The information provided may not be used for commercial or public purposes, or modified. If the user downloads materials for personal and non-commercial use, warnings shall be kept about copyright and trademarks. To download and use the company logo that appears on the website, prior authorization is required.

Any unauthorised use of the images may violate copyright laws, trademark laws, the laws of privacy and publicity, and communications regulations and statutes.

Liability for Damage

KATOIKOS assumes no liability for damages you may suffer when browsing the web or in the use of computer applications that are part of it. Neither are warranties given as to the correction of malfunctions or updating of content.

Content you share with us

We may include features on this website that allow you to share your content with us and other users of the site. Please note that by sharing content it may become publicly accessible. You grant to Katoikos a worldwide, non-exclusive, transferable, royalty-free, perpetual, irrevocable right and license, without compensation to you:

 (a) to use, reproduce, distribute, adapt (including without limitation edit, modify, translate, and reformat), derive, transmit, display and perform, publicly or otherwise, such content, in any media now known or hereafter developed, for Kaotikos’ business purposes, and

 (b) to sublicense the foregoing rights, through multiple tiers, to the maximum extent permitted by applicable law. The foregoing licenses shall survive any termination of your use of the site, as further described below.

For all of the content you share through the site, you represent and warrant that you have all rights necessary for you to grant these licenses, and that such content, and your provision or creation thereof through the site, complies with all applicable laws, rules, and regulations and does not infringe or otherwise violate the copyright, trademark, trade secret, privacy or other intellectual property or other rights of any third party, and is furthermore free from viruses and other malware.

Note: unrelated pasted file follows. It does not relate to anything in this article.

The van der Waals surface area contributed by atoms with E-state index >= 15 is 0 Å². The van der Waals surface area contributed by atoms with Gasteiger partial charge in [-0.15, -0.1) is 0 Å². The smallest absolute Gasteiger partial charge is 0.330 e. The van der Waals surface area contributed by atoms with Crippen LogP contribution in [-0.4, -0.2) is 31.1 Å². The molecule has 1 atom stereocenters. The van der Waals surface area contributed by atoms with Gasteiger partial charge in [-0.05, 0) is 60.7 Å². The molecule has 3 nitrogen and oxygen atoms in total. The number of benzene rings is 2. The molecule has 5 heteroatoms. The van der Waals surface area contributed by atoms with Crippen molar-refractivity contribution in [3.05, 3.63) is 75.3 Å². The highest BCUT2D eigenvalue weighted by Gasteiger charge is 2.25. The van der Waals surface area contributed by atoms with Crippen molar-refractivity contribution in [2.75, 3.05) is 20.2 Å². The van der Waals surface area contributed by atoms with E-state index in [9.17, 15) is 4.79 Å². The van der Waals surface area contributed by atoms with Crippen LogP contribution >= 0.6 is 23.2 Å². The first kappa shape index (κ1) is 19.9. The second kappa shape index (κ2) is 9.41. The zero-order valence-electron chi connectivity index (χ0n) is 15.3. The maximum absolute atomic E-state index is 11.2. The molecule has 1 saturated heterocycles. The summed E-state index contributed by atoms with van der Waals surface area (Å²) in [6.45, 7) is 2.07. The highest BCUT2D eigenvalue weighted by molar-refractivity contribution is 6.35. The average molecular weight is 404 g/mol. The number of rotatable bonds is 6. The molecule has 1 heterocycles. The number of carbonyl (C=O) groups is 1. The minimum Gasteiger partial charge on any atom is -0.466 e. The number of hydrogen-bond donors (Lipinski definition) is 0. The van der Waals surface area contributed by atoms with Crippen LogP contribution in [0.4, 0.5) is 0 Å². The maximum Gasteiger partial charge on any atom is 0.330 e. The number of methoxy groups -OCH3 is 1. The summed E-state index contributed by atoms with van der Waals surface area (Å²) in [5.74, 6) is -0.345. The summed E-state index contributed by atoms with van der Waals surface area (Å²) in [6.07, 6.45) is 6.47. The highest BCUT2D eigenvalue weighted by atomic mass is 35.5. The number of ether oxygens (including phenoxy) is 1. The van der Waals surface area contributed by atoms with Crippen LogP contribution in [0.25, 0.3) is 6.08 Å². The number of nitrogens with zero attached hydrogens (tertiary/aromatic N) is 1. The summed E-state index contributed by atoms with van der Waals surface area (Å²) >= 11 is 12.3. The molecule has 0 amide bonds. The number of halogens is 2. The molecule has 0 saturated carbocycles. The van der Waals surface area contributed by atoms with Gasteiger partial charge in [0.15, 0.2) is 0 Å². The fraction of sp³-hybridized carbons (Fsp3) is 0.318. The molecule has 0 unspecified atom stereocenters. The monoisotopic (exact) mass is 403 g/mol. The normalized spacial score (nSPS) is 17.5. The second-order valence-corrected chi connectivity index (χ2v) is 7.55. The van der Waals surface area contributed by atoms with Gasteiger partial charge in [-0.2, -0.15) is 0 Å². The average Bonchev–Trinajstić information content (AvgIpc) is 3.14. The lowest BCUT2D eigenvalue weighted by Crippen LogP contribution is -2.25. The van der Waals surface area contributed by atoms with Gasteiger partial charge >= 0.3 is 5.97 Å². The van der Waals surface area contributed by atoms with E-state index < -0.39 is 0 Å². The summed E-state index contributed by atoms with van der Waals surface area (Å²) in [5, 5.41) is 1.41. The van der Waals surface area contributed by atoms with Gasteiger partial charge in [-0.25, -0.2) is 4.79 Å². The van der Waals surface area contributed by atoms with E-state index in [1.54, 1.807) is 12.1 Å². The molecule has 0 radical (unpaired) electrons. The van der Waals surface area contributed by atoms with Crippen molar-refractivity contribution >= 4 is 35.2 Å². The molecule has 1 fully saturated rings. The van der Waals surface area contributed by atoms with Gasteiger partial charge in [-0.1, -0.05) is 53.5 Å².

Rules of Conduct

When using this website and/or sharing content with us, you are prohibited from posting or transmitting :

1. any unlawful, threatening, defamatory, racist, obscene, scandalous, deceptive, false, fraudulent, inflammatory or profane material or any material that could constitute or encourage conduct that would be considered a criminal offence, give rise to civil liability, or otherwise violate any law.
2. Any virus, worm, Trojan horse, Easter egg, time bomb, spyware or other computer code, file, or program that is harmful or invasive or may or is intended to damage or hijack the operation of, or to monitor the use of, any hardware, software or equipment;
3. Any unsolicited or unauthorized advertising, promotional materials, “junk mail,” “spam,” “chain letter,” “pyramid scheme” or investment opportunity, or any other form of solicitation; and
4. Any material non-public information about a person or a company without the proper authorization to do so.

In addition, you will not:

1. Use this website for any fraudulent or unlawful purpose;
2. Interfere with or disrupt the operation of the website or the servers or networks used to make the website available; or violate any requirements, procedures, policies or regulations of such networks;
3. Access or use this website through any technology or means other than those expressly designated by us.
4. Restrict or inhibit any other person from using this website (including by hacking or defacing any portion of the website);
5. Except as expressly permitted by applicable law, modify, adapt, translate, reverse engineer, decompile or disassemble any portion of this website.
6. Remove any copyright, trademark or other proprietary rights notice from this website.
7. Frame or mirror any part of the webiste without our express prior written consent;
8. Create a database by systematically downloading and storing all or any content;
9. Use any robot, spider, site search/retrieval application or other manual or automatic device to retrieve, index, “scrape,” “data mine” or in any way reproduce or circumvent the navigational structure or presentation of this website, without our express prior written consent.